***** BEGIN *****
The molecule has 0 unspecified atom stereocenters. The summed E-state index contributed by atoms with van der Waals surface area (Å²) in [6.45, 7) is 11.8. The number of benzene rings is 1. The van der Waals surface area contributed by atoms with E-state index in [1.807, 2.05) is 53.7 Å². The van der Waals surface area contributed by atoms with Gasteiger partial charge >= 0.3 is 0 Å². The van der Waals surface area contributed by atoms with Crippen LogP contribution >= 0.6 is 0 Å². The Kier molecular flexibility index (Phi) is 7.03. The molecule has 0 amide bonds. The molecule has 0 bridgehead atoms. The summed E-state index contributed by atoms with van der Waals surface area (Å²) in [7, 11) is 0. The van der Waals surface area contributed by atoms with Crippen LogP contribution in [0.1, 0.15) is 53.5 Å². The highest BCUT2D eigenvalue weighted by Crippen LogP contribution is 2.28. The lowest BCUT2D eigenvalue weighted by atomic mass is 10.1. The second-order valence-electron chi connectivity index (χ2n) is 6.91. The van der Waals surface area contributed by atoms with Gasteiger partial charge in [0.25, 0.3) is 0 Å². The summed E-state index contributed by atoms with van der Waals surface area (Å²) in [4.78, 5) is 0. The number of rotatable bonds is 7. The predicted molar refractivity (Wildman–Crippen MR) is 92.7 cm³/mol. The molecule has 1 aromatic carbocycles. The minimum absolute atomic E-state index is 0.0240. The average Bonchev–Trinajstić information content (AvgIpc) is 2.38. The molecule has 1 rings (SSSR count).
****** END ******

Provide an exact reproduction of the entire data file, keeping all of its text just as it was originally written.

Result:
The molecule has 0 unspecified atom stereocenters. The summed E-state index contributed by atoms with van der Waals surface area (Å²) in [6.45, 7) is 11.8. The number of benzene rings is 1. The van der Waals surface area contributed by atoms with E-state index in [1.807, 2.05) is 53.7 Å². The van der Waals surface area contributed by atoms with Gasteiger partial charge >= 0.3 is 0 Å². The van der Waals surface area contributed by atoms with Crippen LogP contribution >= 0.6 is 0 Å². The Kier molecular flexibility index (Phi) is 7.03. The molecule has 0 amide bonds. The molecule has 0 bridgehead atoms. The summed E-state index contributed by atoms with van der Waals surface area (Å²) in [7, 11) is 0. The van der Waals surface area contributed by atoms with Crippen LogP contribution in [0.1, 0.15) is 53.5 Å². The highest BCUT2D eigenvalue weighted by Crippen LogP contribution is 2.28. The lowest BCUT2D eigenvalue weighted by atomic mass is 10.1. The second-order valence-electron chi connectivity index (χ2n) is 6.91. The van der Waals surface area contributed by atoms with Gasteiger partial charge in [0.25, 0.3) is 0 Å². The summed E-state index contributed by atoms with van der Waals surface area (Å²) in [4.78, 5) is 0. The number of rotatable bonds is 7. The predicted molar refractivity (Wildman–Crippen MR) is 92.7 cm³/mol. The molecule has 1 aromatic carbocycles. The minimum absolute atomic E-state index is 0.0240. The average Bonchev–Trinajstić information content (AvgIpc) is 2.38. The molecule has 1 rings (SSSR count).